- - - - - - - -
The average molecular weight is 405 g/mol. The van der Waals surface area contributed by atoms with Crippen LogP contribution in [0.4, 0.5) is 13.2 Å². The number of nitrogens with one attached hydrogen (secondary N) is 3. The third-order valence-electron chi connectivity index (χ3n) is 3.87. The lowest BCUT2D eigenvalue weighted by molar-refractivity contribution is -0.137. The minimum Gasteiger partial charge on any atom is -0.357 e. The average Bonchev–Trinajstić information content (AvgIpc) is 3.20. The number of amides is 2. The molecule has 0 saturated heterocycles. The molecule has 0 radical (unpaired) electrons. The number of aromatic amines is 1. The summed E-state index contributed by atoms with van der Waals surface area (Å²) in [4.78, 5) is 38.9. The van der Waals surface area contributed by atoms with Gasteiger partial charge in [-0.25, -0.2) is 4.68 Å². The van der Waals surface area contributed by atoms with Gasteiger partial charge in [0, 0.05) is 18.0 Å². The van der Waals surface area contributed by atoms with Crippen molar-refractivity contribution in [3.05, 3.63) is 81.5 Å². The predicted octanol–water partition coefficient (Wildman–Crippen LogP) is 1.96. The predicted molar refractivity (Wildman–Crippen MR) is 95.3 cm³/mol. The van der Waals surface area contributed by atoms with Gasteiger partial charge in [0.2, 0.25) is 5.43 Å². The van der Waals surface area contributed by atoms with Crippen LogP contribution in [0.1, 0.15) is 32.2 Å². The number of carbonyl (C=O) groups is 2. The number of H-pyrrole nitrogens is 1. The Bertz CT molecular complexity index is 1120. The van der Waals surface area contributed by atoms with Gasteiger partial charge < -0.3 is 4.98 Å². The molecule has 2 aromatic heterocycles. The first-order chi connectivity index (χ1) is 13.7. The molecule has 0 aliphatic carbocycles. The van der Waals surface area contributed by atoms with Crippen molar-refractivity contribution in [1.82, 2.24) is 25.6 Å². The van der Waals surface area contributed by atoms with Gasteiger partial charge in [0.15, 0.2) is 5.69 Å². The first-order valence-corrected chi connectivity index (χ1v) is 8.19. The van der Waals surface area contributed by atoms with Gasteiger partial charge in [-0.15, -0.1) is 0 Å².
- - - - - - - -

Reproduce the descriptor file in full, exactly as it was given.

The average molecular weight is 405 g/mol. The van der Waals surface area contributed by atoms with Crippen LogP contribution in [0.4, 0.5) is 13.2 Å². The number of nitrogens with one attached hydrogen (secondary N) is 3. The third-order valence-electron chi connectivity index (χ3n) is 3.87. The lowest BCUT2D eigenvalue weighted by molar-refractivity contribution is -0.137. The minimum Gasteiger partial charge on any atom is -0.357 e. The average Bonchev–Trinajstić information content (AvgIpc) is 3.20. The number of amides is 2. The molecule has 0 saturated heterocycles. The molecule has 0 radical (unpaired) electrons. The number of aromatic amines is 1. The summed E-state index contributed by atoms with van der Waals surface area (Å²) in [4.78, 5) is 38.9. The van der Waals surface area contributed by atoms with Gasteiger partial charge in [-0.25, -0.2) is 4.68 Å². The van der Waals surface area contributed by atoms with Gasteiger partial charge in [0, 0.05) is 18.0 Å². The van der Waals surface area contributed by atoms with Crippen molar-refractivity contribution in [3.05, 3.63) is 81.5 Å². The predicted octanol–water partition coefficient (Wildman–Crippen LogP) is 1.96. The predicted molar refractivity (Wildman–Crippen MR) is 95.3 cm³/mol. The van der Waals surface area contributed by atoms with Gasteiger partial charge in [0.2, 0.25) is 5.43 Å². The van der Waals surface area contributed by atoms with Crippen LogP contribution in [0.1, 0.15) is 32.2 Å². The number of carbonyl (C=O) groups is 2. The number of H-pyrrole nitrogens is 1. The Bertz CT molecular complexity index is 1120. The van der Waals surface area contributed by atoms with Gasteiger partial charge < -0.3 is 4.98 Å². The molecule has 2 aromatic heterocycles. The first-order chi connectivity index (χ1) is 13.7. The molecule has 0 aliphatic carbocycles. The van der Waals surface area contributed by atoms with Crippen molar-refractivity contribution in [1.82, 2.24) is 25.6 Å². The van der Waals surface area contributed by atoms with Gasteiger partial charge in [0.15, 0.2) is 5.69 Å². The first-order valence-corrected chi connectivity index (χ1v) is 8.19. The van der Waals surface area contributed by atoms with Gasteiger partial charge in [-0.15, -0.1) is 0 Å².